Implantable defibrillators currently on the market apply between 600 and 900 volts to the heart, almost 10 times the voltage from an electric outlet, says Ajit H. Janardhan, MD, PhD, a cardiac electrophysiology fellow at Washington University in St. Louis School of Medicine.
After being shocked, he says, some patients get post-traumatic stress disorder. Patients may even go so far as to ask their physicians to remove the defibrillator, even though they understand that the device has saved their lives.
The huge shocks are not only unbearably painful, they damage the heart muscle and have been shown in many studies to be associated with increased mortality.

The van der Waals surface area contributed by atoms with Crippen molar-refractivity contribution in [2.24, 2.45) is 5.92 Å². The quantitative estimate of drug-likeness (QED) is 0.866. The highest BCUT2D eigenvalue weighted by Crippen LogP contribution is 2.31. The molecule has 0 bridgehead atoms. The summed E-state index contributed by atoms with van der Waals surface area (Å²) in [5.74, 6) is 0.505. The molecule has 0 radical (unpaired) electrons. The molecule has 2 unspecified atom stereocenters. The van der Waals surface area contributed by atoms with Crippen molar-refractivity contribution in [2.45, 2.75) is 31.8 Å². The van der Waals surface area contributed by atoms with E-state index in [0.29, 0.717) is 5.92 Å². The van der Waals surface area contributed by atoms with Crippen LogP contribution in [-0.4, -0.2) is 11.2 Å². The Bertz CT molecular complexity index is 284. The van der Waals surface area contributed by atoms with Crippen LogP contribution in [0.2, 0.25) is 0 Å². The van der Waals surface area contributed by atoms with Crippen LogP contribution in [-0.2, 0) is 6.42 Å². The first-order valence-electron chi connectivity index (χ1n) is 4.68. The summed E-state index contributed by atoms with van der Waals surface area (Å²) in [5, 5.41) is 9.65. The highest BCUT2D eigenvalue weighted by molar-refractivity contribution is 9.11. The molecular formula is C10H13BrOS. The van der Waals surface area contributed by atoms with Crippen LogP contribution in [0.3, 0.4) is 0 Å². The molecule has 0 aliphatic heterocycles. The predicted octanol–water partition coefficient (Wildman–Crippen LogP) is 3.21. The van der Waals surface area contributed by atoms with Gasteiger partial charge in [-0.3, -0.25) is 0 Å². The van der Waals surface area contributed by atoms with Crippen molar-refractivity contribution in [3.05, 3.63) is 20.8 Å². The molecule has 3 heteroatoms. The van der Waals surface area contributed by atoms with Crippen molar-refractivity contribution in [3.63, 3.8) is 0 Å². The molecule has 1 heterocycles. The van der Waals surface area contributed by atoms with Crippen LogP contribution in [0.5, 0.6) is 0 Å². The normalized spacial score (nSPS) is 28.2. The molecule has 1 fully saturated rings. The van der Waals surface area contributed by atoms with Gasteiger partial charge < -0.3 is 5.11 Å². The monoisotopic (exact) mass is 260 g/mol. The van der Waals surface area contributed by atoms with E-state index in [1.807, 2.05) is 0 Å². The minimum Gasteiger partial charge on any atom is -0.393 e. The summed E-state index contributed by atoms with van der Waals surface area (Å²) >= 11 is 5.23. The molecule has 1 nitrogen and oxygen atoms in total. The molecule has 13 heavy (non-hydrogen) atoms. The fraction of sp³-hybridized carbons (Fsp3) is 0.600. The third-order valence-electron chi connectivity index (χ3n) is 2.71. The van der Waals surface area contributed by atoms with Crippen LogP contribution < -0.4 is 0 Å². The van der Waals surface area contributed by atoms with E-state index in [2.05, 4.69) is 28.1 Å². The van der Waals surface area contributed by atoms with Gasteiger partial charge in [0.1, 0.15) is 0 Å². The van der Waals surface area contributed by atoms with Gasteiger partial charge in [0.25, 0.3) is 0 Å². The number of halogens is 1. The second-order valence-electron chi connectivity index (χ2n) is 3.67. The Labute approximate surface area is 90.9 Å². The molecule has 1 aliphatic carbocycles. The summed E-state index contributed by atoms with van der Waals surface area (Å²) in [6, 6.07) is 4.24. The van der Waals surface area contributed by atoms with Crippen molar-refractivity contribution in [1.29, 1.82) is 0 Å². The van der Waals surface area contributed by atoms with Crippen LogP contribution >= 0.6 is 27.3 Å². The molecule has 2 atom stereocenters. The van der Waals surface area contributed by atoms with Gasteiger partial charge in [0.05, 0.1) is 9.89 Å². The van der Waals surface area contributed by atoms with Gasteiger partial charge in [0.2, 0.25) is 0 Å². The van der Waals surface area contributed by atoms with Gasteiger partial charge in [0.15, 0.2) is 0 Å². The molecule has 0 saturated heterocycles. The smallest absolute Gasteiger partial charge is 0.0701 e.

In an online edition of the Journal of the American College of Cardiology, Janardhan and Igor Efimov, PhD, professor of biomedical engineering in the School of Engineering & Applied Science, report on a low-energy defibrillation scheme that significantly reduces the energy needed to re-establish a normal rhythm in the heart’s main chambers.
They hope this electrotherapy will be much less painful than shocks from existing implantable defibrillators, and may even fall beneath the threshold at which patients begin to perceive pain.
The team just received a National Institutes of Health grant to develop a prototype low-energy defibrillator for humans and plans to begin clinical trials of the device shortly.
Losing the beat